But that doesn't stop Lil D. He's vicious. Brutal even in his execution. And he will put the ball in the air.

"The oldheads call me the gunslinger," Lil D says. "They say I'm one of the purest scorers, if not the best they have seen in the BOP. And I got to respect that because some of them been down a long time and seen a lot of great players. It’s a lot of guys (who say they have) seen better, but it's a lot of guys that think I'm the best player that they have ever seen. I have been MVP ever since I have been in Forrest City, plus winning championship after championship. I am dragging these dudes. I got the whole compound tied to my bumper. I think I'm blessed with the gift and the curse because my teammates and fans think I'm supposed to hit every shot."

That is the bane of all superstars from Jordan to Kobe. And when Lil D doesn't fulfill expectations, which isn't very often and is never in crunch time, the haters come out to play flashing their hate card.

"When I was in county, dudes would say the way you play basketball they going to love you. But I didn't know the love would turn to hate once I took over. Now I'm the most hated on."

That’s what happens when you continually win the chip.

"Derrick has five championships and five MVPs in five years," says Rec Specialist Mills. "He keeps the crowd on the edge of their seat waiting for the next exciting play. It’s always a capacity crowd whenever his team is playing. He's really a joy to watch and always puts on a show."

So in reality, the haters are being entertained just like everyone else and they are watching Lil D's every move. And with his shot they should.

"My shot is pure and that’s what separates me from everybody I ever came in contact with as a basketball player. They say I don't miss," Lil D says." I have hit 37 threes in a row just bullshitting one day. When I'm moving at a 1,000 miles per second in transition and pull up at the trey line the crowd be yelling lay up."

And Lil D goes hard, too.

"It’s about going hard with me," he says. "Because if I don't and they get the best of me, it will be the talk of the compound. So I got to go hard. I've had guys tell me that I'm embarrassing them in free rec and it's not that I'm trying to show a person up. My skill is just more advanced than these dudes. I hate losing because of these dudes' mouths and that’s why I stay on the gas and I don't talk trash."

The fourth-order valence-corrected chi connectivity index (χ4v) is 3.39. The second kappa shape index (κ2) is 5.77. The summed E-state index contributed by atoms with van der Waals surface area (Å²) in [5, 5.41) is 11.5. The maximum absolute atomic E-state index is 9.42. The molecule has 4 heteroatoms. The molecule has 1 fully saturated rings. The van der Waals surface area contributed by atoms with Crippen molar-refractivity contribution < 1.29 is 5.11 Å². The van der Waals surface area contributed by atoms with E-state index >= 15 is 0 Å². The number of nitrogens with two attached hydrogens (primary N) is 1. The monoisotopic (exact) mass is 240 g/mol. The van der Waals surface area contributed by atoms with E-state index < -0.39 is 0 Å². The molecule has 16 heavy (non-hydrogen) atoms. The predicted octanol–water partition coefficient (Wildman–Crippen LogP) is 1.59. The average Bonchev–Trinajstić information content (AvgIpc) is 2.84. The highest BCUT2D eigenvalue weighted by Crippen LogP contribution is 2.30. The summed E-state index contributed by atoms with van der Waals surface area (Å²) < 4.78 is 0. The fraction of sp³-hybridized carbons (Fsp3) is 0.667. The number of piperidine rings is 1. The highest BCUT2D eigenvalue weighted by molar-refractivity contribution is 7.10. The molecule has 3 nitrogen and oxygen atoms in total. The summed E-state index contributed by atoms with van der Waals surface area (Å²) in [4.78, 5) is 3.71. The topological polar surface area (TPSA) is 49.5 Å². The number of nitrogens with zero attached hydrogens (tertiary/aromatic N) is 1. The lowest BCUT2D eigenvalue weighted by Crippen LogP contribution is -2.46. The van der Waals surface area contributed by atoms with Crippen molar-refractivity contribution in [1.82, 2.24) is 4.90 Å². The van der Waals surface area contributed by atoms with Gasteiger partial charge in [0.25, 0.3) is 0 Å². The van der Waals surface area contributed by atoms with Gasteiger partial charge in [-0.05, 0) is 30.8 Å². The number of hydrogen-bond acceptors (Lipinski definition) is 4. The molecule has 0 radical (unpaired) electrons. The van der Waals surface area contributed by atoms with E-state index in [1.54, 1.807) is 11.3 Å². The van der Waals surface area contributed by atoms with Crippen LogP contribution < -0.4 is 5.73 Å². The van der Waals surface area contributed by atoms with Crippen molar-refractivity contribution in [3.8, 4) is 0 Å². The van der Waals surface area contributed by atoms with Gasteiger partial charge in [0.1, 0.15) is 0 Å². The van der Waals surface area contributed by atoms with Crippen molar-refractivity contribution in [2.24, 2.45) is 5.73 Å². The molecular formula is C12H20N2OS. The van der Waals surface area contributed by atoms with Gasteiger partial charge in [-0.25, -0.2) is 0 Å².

But still dudes are going at Lil D.

"Dudes be going super hard on the court," he says. "Everybody wants to be the best. I have had guys say they have dreams about beating me and they don't care if it's free rec, All-Star Game or what... They want to beat me every chance they get and that’s not the killing part. I have had guys who played on my unit team and after we had won the ship tell me they don't want to play with me in the draft league because they want to beat me."

It’s a vicious world of one-up manship in prison basketball. Everybody wants to be No. 1. But in Lil D's world he’s the only superstar.

"All I got in here is the court," he says. "That’s a place where I can go and don't worry about anything, just exercise the gift God gave me. A lot of people speak to me by name and I swear I don't know them or seen them before. I'm a superstar in prison. Guys have come from other spots asking about me because they say they're talking about you in this spot or that spot."

And now they're talking about Lil D's game on HoopsHype.com. From inside the belly of the beast to the world. You can only get the real here.

Seth "Soul Man" Ferranti, federal prison number 18205-083, is housed at FCI Loretto. Previously he resided at FCI Fairton, FCI Fort Dix, FCI Beckley and FCI Manchester. He has been a regular contributor to HoopsHype.com since 2003